Thursday, June 4, 2015

One of Wines great companions is Cheese…Cheese makes you Happy! Here are some Easy Tips for Selecting Cheese and Accompaniments...

One of wines great companions is Cheese…Cheese makes you happy! A natural feel-good food. Even though these days, it has a bit of a decadent reputation where health, nutrition and weight loss are concerned.

Cheese is actually quite good for you.

Arguably, in our modern minds: far too much emphasis placed on diets and “low fat” options.

Here in America you can just look at the fortunately-slender and cheese-obsessed nation of France and wonder.

In fact, three of the world’s biggest cheese-consuming countries – France, Italy and Greece – have some of the lowermost rates of obesity and cardiovascular disease in the Western world.

Go Figure…

Probably the more you mess with food the worse it is for it…

Cheese is an excellent non-meat source of protein. It is packed with calcium. It’s also loaded with Vitamin D, which helps our bodies to absorb that calcium, along with folic acid, zinc, phosphorus, and Vitamins A, B2, B12, and K2. All that good stuff that can’t be denied.

Factoid: When consumed together with calcium, vitamins K2 and D3 are especially good at protecting your bones, brain and heart. Cheese has all three.  ..

How about that!.. Great News…Spread it!

So here are some Easy Tips for Selecting Cheese and Accompaniments...

Try to include a variety of textures and flavors. Most cheese belongs to one of four basic categories: aged, soft, firm, or blue.

 For a good variety, choose at least one from each group…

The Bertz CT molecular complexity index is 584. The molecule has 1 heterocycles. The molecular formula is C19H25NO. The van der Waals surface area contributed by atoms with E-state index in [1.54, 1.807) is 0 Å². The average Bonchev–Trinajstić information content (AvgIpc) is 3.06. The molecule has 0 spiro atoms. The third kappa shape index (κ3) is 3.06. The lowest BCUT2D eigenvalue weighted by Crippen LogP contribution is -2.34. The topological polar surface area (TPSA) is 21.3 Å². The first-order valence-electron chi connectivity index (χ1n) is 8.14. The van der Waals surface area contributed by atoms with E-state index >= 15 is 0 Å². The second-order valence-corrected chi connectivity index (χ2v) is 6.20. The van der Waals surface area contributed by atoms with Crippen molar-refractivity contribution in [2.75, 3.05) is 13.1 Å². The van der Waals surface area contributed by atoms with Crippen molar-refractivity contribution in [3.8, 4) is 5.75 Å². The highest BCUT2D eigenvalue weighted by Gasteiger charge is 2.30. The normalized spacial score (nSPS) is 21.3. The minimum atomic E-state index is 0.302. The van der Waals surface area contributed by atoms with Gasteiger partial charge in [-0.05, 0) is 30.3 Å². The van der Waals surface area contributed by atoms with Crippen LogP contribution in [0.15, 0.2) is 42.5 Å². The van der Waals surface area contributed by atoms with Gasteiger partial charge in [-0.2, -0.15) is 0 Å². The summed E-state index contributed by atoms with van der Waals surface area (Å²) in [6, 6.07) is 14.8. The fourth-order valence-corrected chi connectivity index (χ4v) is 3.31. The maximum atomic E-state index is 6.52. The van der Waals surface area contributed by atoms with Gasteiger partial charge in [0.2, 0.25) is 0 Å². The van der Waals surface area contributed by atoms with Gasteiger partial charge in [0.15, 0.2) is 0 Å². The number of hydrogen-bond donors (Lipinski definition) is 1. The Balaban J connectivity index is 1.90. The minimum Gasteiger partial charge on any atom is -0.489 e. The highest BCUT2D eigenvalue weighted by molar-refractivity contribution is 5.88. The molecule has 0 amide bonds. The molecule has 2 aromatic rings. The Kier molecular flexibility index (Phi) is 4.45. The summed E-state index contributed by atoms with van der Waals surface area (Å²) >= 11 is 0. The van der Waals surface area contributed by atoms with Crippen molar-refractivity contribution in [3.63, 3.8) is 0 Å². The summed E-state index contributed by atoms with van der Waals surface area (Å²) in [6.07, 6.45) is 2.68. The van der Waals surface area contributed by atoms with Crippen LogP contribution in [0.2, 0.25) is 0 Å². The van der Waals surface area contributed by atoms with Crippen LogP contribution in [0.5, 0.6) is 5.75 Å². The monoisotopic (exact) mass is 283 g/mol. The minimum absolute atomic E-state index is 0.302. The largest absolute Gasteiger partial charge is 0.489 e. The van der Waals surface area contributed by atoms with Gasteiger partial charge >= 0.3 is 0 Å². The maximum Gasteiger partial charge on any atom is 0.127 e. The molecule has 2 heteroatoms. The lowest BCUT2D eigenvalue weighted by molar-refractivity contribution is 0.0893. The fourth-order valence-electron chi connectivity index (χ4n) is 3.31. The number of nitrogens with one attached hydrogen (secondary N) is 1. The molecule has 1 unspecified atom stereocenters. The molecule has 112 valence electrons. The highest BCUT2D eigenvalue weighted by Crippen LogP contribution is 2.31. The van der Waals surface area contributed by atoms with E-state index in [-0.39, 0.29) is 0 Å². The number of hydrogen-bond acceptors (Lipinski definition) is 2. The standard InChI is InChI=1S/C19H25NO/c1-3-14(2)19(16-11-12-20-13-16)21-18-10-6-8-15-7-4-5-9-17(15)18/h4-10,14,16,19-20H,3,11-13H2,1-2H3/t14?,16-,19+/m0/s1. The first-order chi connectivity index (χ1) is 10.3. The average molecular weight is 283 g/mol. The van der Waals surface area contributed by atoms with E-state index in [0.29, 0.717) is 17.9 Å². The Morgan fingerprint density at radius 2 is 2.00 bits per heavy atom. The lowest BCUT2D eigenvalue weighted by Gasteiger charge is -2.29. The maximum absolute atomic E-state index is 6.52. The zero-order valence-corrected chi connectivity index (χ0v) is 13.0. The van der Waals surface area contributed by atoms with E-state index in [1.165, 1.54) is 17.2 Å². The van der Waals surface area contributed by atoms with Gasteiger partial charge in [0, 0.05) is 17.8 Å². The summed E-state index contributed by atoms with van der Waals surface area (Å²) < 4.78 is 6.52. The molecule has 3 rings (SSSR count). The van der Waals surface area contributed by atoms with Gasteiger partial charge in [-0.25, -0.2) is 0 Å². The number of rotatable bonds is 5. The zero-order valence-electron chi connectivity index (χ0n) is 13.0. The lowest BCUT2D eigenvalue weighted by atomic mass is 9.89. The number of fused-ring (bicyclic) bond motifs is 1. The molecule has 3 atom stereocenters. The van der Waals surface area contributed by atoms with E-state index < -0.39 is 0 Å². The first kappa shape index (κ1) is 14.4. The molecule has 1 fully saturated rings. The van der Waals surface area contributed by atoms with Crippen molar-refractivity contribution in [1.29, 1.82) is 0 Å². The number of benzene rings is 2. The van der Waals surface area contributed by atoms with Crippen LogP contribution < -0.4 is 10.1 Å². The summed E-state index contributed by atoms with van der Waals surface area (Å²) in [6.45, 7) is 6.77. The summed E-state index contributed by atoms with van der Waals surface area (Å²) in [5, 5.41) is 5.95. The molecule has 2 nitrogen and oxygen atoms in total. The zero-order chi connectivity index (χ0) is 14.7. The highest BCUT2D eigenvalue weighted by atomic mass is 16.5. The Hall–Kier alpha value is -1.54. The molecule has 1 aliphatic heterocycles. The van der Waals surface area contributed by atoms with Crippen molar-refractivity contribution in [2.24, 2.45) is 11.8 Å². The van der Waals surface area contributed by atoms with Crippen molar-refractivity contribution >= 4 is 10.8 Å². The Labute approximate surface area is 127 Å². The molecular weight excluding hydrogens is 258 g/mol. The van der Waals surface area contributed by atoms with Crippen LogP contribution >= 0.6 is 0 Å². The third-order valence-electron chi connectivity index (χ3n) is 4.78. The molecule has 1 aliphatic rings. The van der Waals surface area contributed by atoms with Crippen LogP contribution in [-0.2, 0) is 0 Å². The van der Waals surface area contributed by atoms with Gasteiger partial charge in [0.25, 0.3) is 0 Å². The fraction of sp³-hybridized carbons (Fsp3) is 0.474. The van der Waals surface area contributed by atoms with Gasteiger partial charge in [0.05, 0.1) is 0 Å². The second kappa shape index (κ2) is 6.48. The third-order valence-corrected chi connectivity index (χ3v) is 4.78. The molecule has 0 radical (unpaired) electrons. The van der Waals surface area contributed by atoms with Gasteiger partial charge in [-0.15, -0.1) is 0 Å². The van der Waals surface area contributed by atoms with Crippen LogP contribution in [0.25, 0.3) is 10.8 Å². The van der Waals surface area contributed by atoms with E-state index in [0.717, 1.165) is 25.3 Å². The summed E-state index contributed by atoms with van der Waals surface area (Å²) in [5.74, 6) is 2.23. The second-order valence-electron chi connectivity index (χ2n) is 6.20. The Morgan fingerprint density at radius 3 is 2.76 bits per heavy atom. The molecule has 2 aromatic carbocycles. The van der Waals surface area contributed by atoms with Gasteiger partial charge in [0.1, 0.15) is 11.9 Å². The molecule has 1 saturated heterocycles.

Here are some basic cheese examples:

  Aged: Aged Cheddar, Goat Gouda

  Soft: Camembert

  Firm: Manchego, Parmigiano-Reggiano

  Blue: Gorgonzola Dolce, Stilton

Another way you can try is by selecting cheeses by the type of milk used (cow, goat, sheep). This is where it can get interesting and experimental. It will ensure a range of different flavors on the plate.By the way, try to serve at least one familiar cheese that you know for sure…

How Much do I buy?

Well…plan on buying 3 pounds for 8 people, 6 pounds for 16, or 9 pounds for 24. Another way to think about it is to plan on buying 3 to 4 ounces per person.

What Accompaniments?  What else can we eat with Cheese!?!

Offer a selection of breads, including sliced baguette,  and crackers in all different shapes and sizes.   

Note: It’s a good idea to vary the taste and texture among the breads as well as the cheeses.

Other accompaniments include jarred jellies and preserves; or honey, chutneys, and spicy mustards. You can also add roasted red peppers and maybe prepare caramelized onions, which is a complement to most cheese plates…

Think also of what sweet and salty items often match up  well. Try cured meats such as prosciutto and salami. Nuts and pistachios are good…Also, dried fruits such as figs or cherries, pears are really good.

Here are some serving tips:

Separate strong-smelling cheeses from the milder ones...

If you want to serve a pungent, stinky cheese, place it on a separate plate so it doesn’t overpower more delicate ones.  Four or five choices are enough; more often than not these 'really' are the stars of the show and they pair up great with wine.

Just for starters, for me...the hard cheeses pair up with a Bordeaux, Napa Cabernet or a Chianti.
A Brie or triple cream cheeses with an un-oaked Chardonnay or Pinot Noir. For those Blue Cheeses, try a sweeter wine like a Tawny Port, late Harvest Riesling and Ice Wine.

Set out a separate knife for each cheese, mainly the soft varieties. Soft cheese spreads well with a butter style knife; the firm cheeses might require a paring knife; and aged cheese often requires a cheese plane with a handle to slice slivers, but I like to them in small chunks myself.

Remember Cheese tastes a lot better when approaching room temperature so remove the cheese from the refrigerator an hour before serving. Cold cheese stifles the flavors and aromas




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